at the cost of

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bieq

Senior Member
Spanish
Hello,

Today I said to my friend, in italian: "Il tuo spagnolo è migliorato moltissimo ultimamente" and she said "Yes, but at the cost of forgetting other languages".

My question is about how to say what my friend said, but in italian.

"At the cost of forgetting other languages"

My attempt:

"Col sacrificio di/al prezzo di dimenticare altre lingue"

I am not sure, so thank you!

Ben
 
  • GavinW

    Senior Member
    British English
    I would say "al costo di dimenticare...". "Sacrificio" doesn't sound right to me, here. And prezzo also is not as convincing (to me) as "costo". Go with "costo". It's safer. (Even though I'm not a native speaker...)
     

    Zenof

    Senior Member
    Italiano
    I would say "al costo di dimenticare...". "Sacrificio" doesn't sound right to me, here. And prezzo also is not as convincing (to me) as "costo". Go with "costo":tick:. It's safer. (Even though I'm not a native speaker...)
    Yes Gavin is right.

    Al costo di dimenticare...
     

    Necsus

    Senior Member
    Italian (Italy)
    al costo di dimenticare
    No, I'm sorry, I have to disagree. It would be 'a costo'. But in this sentence it can't work, in my opinion, because of the verb after it and the fact that in Italian, unlike in the English, it should be in the past tense. You could say "il mio spagnolo migliorerà a costo di dimenticare le altre lingue", but not "è migliorato a costo di dimenticare". I'd suggest something like "è migliorato a discapito (della conoscenza) delle altre lingue", or "è migliorato anche se ho dimenticato/ questo è significato dimenticare le altre lingue". ;):)
     
    Last edited:

    Necsus

    Senior Member
    Italian (Italy)
    Well, in my opinion, the correct use of 'al costo di' is only with the meaning of 'at the (same) price of', e.g. 'sms al costo di una chiamata urbana/ al costo di 0.01 Euro'. But the language evolves, of course... ;):)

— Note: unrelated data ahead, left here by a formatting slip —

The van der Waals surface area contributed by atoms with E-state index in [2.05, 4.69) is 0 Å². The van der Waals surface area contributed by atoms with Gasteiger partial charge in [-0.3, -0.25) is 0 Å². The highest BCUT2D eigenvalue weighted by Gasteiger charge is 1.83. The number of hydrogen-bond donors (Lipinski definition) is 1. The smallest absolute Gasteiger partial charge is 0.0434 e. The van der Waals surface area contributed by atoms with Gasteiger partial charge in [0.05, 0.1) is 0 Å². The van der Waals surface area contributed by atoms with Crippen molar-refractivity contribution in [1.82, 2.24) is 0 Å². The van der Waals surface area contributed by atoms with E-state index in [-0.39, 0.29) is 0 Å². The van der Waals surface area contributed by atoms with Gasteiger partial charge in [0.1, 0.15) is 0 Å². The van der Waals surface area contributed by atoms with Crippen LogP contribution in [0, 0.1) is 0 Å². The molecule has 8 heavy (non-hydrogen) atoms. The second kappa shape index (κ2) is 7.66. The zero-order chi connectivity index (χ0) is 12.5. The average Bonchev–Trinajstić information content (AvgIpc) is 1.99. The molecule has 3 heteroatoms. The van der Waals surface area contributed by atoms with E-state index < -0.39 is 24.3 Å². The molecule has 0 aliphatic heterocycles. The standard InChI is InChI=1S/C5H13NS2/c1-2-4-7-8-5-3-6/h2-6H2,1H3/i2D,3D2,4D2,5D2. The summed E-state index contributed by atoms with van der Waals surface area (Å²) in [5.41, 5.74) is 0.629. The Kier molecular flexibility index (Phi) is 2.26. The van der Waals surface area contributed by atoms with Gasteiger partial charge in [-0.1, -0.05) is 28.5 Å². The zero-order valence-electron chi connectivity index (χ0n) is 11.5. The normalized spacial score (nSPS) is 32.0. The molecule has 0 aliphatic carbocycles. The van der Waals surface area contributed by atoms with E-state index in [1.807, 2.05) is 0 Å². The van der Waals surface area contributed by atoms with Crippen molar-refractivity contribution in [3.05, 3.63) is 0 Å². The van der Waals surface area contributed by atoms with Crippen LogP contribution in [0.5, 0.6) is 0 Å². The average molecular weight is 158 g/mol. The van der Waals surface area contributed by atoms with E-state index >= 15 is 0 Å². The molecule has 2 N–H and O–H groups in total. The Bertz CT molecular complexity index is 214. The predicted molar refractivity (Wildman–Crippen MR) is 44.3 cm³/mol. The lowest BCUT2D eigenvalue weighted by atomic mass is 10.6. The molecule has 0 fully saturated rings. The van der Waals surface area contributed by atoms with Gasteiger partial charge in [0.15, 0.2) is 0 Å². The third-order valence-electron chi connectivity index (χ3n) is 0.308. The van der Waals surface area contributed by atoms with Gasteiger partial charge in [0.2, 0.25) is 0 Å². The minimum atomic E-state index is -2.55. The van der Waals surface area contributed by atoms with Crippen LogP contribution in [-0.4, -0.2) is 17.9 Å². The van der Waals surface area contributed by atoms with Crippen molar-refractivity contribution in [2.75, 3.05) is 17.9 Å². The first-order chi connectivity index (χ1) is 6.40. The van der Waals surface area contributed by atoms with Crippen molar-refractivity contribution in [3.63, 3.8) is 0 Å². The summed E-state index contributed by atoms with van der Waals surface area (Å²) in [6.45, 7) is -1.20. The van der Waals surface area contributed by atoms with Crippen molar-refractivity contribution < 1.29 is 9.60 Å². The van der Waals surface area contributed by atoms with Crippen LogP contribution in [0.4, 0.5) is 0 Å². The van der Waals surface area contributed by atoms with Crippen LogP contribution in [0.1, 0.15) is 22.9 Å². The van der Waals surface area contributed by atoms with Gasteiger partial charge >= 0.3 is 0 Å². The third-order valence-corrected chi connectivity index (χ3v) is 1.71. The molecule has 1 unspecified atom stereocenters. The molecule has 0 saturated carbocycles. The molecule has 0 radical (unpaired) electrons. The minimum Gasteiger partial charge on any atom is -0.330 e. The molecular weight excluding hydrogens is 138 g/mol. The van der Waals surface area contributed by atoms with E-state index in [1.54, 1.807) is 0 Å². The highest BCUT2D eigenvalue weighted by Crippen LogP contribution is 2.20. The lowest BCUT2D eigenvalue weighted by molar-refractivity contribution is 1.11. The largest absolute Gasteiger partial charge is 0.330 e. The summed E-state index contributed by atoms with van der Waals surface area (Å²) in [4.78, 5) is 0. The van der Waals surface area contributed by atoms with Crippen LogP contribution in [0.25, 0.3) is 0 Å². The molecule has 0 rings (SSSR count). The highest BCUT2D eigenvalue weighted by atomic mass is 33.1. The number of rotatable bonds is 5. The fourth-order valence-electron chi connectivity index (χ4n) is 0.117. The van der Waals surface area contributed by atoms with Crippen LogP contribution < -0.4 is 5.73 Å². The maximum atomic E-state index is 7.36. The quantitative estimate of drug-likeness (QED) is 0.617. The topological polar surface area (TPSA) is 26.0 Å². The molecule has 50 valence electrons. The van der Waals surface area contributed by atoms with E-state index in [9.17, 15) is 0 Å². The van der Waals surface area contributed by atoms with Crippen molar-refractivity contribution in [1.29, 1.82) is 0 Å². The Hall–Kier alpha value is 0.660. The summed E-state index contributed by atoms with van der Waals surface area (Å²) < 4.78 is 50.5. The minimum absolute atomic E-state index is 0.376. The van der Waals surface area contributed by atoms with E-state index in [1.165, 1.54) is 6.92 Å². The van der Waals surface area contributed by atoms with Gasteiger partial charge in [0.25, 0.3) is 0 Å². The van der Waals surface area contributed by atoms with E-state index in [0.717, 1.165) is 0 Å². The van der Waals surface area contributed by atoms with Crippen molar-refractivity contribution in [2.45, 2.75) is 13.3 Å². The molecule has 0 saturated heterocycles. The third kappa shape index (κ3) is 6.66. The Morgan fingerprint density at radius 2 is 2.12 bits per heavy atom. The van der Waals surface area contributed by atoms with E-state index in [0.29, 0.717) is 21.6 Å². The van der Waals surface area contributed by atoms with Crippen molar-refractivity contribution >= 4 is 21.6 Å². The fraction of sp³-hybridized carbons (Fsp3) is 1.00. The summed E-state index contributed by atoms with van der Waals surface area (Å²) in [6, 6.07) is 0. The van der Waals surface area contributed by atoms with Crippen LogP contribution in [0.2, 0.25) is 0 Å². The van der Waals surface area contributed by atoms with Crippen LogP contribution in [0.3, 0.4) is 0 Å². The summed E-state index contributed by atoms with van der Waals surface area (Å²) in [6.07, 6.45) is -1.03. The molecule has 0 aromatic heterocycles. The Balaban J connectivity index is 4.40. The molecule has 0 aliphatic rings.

bieq

    Senior Member
    Spanish
    No, I'm sorry, I have to disagree. It would be 'a costo'. But in this sentence it can't work, in my opinion, because of the verb after it and the fact that in Italian, unlike in the English, it should be in the past tense. You could say "il mio spagnolo migliorerà a costo di dimenticare le altre lingue", but not "è migliorato a costo di dimenticare". I'd suggest something like "è migliorato a discapito (della conoscenza) delle altre lingue", or "è migliorato anche se ho dimenticato/ questo è significato dimenticare le altre lingue". ;):)

    Grazie,

    Sei stato chiarissimo, come al solito.

    Ben

    :)
     

    pask46

    Senior Member
    Italy-italian
    As partially pointed by Necsus, "a costo di", in this case, does not fit.
    It's an expression used in a future context... when we are facing a problem or a bad situation and we know there will be a price to pay, whether in terms of sacrifice, money, time or whatever. There is the will, and it is so strong that we can sacrifice other things to achieve that result.

    "Lo farò io, a costo di stare alzato tutta la notte"
    "Ci arriverò, a costo di doverci andare a piedi!"
    "Imparerò l'inglese a costo di dimenticare l'italiano"

    While "al prezzo di" is generally used for something that has happened or, in its common use, when talking about prices.
    You can also use "ci è/mi è costato" or "ho dovuto sacrificare/rinunciare a/abbandonare"
    To render the meaning of Bieq sentence in the past, you have to change some.

    "L'ho fatto, ma mi è toccato stare alzato tutta la notte"
    "Ci sono arrivato, ma son dovuto andare a piedi!"
    "Ho imparato l'inglese, ma ho dovuto dimenticare l'italiano"

    Hope it helps.
     
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